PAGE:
Your current car is leased and you are ready -- before the lease runs out -- to move on to a new vehicle. Although a lease is more restrictive than a finance contract when it comes to early termination, a lease also gives you a couple of different options to pay the lease off early and trade for a new car. Do your homework before heading out to the new car dealer and your lease buyout will go smoothly and you will drive home in a new car.
Lease Termination Options
You have two ways to pay off or buy out an auto lease. One option is to pay off the entire contract, leaving you as the owner of the car. The pay-off amount will be approximately the end-of-lease residual value plus the total of remaining payments. The other option is to make the remaining payments and turn the car in to the leasing company. You do not need to complete either choice before going in to lease or buy a new car. The dealership will help you complete the transaction with either alternative.
Evaluating the Options
The best option to get out of the lease depends on the trade-in value of the leased auto. If the car is worth more than the lease contract's residual value, the better option is to pay off the entire lease contract and then use the car as a trade-in. If the car is worth much less than the residual value, the better financial option is to let the vehicle go back to the leasing company. The best possible outcome is if the value of the car is more than the residual value plus the remaining payments, giving you equity in the vehicle.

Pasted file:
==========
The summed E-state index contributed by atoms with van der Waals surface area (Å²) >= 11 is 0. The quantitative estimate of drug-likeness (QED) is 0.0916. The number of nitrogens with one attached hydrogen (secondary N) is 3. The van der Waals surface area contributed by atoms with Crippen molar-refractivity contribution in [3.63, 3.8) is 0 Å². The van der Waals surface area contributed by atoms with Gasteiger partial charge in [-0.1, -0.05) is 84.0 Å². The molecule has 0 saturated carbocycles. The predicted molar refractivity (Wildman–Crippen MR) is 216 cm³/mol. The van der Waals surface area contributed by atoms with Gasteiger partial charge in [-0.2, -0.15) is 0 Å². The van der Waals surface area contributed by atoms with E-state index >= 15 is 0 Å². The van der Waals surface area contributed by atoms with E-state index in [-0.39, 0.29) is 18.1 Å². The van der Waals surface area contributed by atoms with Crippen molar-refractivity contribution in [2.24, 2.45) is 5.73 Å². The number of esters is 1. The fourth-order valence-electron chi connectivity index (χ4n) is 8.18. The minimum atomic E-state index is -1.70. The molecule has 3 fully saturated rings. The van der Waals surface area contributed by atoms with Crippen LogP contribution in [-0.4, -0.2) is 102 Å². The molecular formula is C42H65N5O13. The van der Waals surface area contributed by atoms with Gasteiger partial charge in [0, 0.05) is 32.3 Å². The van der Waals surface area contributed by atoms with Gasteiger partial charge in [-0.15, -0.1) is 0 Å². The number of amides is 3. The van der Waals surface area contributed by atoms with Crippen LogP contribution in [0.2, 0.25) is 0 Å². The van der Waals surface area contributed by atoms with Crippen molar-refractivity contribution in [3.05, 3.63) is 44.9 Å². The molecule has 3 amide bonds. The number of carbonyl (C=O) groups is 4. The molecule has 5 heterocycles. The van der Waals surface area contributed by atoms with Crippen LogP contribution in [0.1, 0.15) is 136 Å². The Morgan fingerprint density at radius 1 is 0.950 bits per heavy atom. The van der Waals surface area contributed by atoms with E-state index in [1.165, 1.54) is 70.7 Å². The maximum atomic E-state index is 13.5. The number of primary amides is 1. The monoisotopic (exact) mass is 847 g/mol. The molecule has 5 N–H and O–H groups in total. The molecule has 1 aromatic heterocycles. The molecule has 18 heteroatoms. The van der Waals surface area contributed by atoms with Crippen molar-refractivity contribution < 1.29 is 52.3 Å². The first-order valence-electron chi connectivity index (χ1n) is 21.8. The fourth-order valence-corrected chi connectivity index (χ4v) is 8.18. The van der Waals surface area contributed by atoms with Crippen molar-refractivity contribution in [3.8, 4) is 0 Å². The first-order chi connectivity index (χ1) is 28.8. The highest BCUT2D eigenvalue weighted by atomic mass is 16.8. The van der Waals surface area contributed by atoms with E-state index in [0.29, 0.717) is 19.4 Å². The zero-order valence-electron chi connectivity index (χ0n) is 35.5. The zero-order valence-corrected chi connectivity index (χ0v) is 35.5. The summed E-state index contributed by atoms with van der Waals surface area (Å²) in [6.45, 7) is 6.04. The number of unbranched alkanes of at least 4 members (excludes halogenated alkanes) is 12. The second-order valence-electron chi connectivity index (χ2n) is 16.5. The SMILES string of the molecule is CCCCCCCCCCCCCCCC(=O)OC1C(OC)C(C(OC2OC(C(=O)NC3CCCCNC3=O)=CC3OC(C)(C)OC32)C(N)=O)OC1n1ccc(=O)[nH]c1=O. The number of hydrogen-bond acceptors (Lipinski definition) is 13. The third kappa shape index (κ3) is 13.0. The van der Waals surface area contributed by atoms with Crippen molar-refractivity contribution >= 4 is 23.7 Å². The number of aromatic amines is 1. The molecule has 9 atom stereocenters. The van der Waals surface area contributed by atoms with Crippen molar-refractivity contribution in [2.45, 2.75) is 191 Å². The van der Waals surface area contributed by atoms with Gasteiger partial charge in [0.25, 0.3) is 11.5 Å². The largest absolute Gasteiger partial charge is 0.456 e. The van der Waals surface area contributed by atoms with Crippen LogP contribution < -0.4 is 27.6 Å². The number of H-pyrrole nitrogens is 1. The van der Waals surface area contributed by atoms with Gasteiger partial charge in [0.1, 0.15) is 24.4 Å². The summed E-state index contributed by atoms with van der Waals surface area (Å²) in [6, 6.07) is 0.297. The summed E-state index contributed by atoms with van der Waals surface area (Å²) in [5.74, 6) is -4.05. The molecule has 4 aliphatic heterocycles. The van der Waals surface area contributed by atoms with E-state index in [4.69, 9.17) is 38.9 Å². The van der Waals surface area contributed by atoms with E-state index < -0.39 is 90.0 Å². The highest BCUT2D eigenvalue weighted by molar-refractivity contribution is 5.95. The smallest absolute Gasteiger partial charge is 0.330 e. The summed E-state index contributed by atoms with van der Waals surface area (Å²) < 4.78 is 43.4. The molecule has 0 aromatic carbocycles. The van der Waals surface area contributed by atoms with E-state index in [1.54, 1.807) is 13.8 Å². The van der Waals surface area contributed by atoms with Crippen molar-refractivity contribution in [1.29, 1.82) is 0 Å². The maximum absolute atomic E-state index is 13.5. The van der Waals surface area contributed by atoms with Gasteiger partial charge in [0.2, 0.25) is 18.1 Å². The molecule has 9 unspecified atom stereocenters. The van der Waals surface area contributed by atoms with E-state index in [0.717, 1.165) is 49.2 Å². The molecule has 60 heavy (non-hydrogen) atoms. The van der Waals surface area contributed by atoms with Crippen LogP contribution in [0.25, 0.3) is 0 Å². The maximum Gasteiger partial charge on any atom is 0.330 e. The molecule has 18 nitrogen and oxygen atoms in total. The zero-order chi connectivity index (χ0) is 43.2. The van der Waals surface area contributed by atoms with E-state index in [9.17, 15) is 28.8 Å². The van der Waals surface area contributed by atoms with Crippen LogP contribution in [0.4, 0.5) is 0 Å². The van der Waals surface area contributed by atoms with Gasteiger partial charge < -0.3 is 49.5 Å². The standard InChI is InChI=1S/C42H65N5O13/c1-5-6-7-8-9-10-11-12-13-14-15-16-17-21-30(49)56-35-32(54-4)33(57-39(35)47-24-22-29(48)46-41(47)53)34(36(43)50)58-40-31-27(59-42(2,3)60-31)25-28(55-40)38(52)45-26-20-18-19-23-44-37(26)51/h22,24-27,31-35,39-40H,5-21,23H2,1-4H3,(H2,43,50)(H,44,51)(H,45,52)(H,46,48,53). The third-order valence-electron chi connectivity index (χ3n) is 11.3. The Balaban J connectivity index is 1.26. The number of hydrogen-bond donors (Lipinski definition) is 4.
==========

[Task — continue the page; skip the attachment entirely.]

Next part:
Working With the Dealer
At the dealership, the salesman should be able to outline your trade-in options for the leased auto and show the financial outcome of each alternative. Research your lease pay-off options and the car's approximate trade-in value before going to the dealership. If the dealer plans to pay off the lease to own the car as a trade-in, make sure you negotiate the best possible trade-in value. Depending on your credit history, the dealer may be able to roll some of the cash cost to get out of the lease into the new lease or purchase contract, reducing the amount of money you need to put down to get out of your lease and into a new car.
The lease pay-off amounts are firm numbers for you, but may not be for the dealership. The leasing company may be willing to make a deal with the dealer to get you out of the lease for less money, especially if the car was leased through a car manufacturer and you are buying a car from the same manufacturer. You should always remember you have the option of staying with the car lease if you cannot negotiate a new car deal with which you are comfortable. It may be a better financial choice to stay with the lease for a few more months and turn in the car or try again to trade.
- Polka Dot Images/Polka Dot/Getty Images
- Tips for an Early Buyout of an Auto Lease to Trade for a New Car
- How to Prepare Your House for Lease
- How to Get Off a Contract as a Cosigner on a Rental Property
- Can I Offer a Settlement for a Leased Car?
- How to Buy or Lease a New Car
- Buying Vs. Leasing a New Car
- What Do I Do If I Am Leasing a House That Is in Foreclosure?
- Can My Roommate Sublet Our Apartment to Anybody if I Am on the Lease Too?
- What Happens if You Stop Paying Your Car Lease After a Reaffirmation?
- Tenant's Rights When a Landlord Sells the House